To be honest, the ideas of this book, abolishing the neoliberal economic system and building the new regenerative economy which prevent the rapid deterioration of environment, was not so new as it has already mentioned in tons of books or documentation films. However, the unique feature of this book is the utilization of the diagrams and clear writing style to make every concepts and ideas very clear and easy to understand, even with the layreader who receive no formal training in economics like ...more
Aug 07, 2018 rated it really liked it
Full of words that inspire action. I really took my time with this book because it became clear to me early on that it’s something to be studied, not just read and/or skimmed.
Not sure I agree with everything in it, but i think Kate Raworth’s optimism and accessible theories are just the ingredients we need today.
Please please read, even if (Especially if!) you didn’t like studying economics growing up.

Jonathan Glen
Jul 30, 2017 rated it it was amazing
Kate Raworth manages to perfectly sum up many of the frustrations with modern economics. She designs a new and egalitarian framework, distributive, regenerative and ecological, and she does it all in an accessible yet commanding tone. Read this.
Jun 02, 2020 rated it it was amazing
Shelves: economics, favorite-s
In 2017 I read "Double Entry: How the Merchants of Venice Shaped the Modern World "by Jane Gleeson-White, main topic of the book was based on Bobby Kennedy's impassioned speech at the University of Kansas, March 18, 1968 , three months before his assassination, which was more about the calculation of national income or what we call as GDP.

"...It measures neither our wit nor our courage, neither our wisdom nor our learning, neither our compassion nor our devotion to our country, it measures ever
Joe Bambridge
Nov 03, 2019 rated it liked it
This is quite a good book judged in the context of its intended audience. Raworth has the skill of explaining concepts in a very intuitive way without shrinking away from complex topics. What I liked was the emphasis on the economy as something that is actively designed and can thus be designed differently, through alternative modes of provisioning and ownership. Raworth in this way contributes to the ‘ownership revolution’ or ‘institutional turn’ which now guides economic policy making on the l ...more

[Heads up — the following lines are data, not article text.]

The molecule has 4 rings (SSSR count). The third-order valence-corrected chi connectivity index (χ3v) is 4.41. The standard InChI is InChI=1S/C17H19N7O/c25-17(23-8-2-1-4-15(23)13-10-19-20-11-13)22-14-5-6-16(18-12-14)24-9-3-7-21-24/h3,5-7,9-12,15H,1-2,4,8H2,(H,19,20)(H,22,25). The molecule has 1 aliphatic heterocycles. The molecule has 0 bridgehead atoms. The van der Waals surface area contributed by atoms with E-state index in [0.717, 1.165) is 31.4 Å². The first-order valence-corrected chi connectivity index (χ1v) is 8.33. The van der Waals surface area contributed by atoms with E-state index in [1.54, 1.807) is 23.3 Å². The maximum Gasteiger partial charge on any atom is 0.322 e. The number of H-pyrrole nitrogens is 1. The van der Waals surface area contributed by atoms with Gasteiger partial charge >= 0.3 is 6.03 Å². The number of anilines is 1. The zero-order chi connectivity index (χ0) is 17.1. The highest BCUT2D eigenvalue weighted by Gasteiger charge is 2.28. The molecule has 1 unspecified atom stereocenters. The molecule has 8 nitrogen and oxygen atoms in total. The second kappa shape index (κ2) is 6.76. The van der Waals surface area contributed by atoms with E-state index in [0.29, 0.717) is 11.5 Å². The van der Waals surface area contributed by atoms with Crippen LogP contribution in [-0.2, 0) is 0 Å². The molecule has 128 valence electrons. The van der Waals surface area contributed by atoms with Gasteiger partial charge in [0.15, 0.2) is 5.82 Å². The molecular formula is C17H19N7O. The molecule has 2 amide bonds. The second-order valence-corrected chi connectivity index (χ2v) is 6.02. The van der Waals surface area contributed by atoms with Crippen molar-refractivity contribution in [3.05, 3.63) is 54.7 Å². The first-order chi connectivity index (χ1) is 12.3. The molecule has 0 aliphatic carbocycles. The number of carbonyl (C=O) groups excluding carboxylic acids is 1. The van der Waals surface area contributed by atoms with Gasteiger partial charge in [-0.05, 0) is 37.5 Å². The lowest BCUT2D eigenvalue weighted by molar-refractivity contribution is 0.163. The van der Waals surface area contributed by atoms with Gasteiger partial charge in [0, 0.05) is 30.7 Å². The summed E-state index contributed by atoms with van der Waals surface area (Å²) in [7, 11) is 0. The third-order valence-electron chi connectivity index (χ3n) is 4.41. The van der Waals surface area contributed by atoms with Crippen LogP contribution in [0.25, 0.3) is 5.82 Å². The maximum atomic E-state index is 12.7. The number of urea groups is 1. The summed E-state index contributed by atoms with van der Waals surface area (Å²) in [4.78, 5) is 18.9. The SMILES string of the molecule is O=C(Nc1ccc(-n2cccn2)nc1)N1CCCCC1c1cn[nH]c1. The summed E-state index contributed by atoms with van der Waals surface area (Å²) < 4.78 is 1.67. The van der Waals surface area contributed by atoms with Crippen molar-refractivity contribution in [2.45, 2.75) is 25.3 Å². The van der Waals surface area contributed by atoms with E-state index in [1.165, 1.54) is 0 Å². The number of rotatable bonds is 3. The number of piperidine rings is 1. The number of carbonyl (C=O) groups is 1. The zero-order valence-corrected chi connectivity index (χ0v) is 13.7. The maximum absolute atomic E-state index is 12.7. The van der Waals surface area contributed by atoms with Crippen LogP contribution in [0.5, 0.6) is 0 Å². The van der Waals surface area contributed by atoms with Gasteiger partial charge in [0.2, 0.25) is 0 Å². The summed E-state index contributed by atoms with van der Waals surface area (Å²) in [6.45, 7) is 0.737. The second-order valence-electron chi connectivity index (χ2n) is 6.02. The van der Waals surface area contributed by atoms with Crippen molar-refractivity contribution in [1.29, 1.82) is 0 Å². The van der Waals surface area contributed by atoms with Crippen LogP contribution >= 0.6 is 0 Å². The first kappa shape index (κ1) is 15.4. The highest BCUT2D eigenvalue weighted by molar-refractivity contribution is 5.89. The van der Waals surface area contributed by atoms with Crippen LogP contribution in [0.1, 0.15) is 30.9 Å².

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Kate Raworth is a renegade economist focused on exploring the economic mindset needed to address the 21st century’s social and ecological challenges, and is the creator of the Doughnut of social and planetary boundaries.

Her internationally acclaimed idea of Doughnut Economics has been widely influential amongst sustainable development thinkers, progressive businesses and political activists, and s

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“Depicting rational economic man as an isolated individual – unaffected by the choices of others – proved highly convenient for modelling the economy, but it was long questioned even from within the discipline. At the end of the nineteenth century, the sociologist and economist Thorstein Veblen berated economic theory for depicting man as a ‘self-contained globule of desire’, while the French polymath Henri Poincaré pointed out that it overlooked ‘people’s tendency to act like sheep’.31 He was right: we are not so different from herds as we might like to imagine. We follow social norms, typically preferring to do what we expect others will do and, especially if filled with fear or doubt, we tend to go with the crowd. One” 5 likes
“For over 70 years economics has been fixated on GDP, or national output, as its primary measure of progress. That fixation has been used to justify extreme inequalities of income and wealth coupled with unprecedented destruction of the living world. For the twenty-first century a far bigger goal is needed: meeting the human rights of every person within the means of our life-giving planet.” 4 likes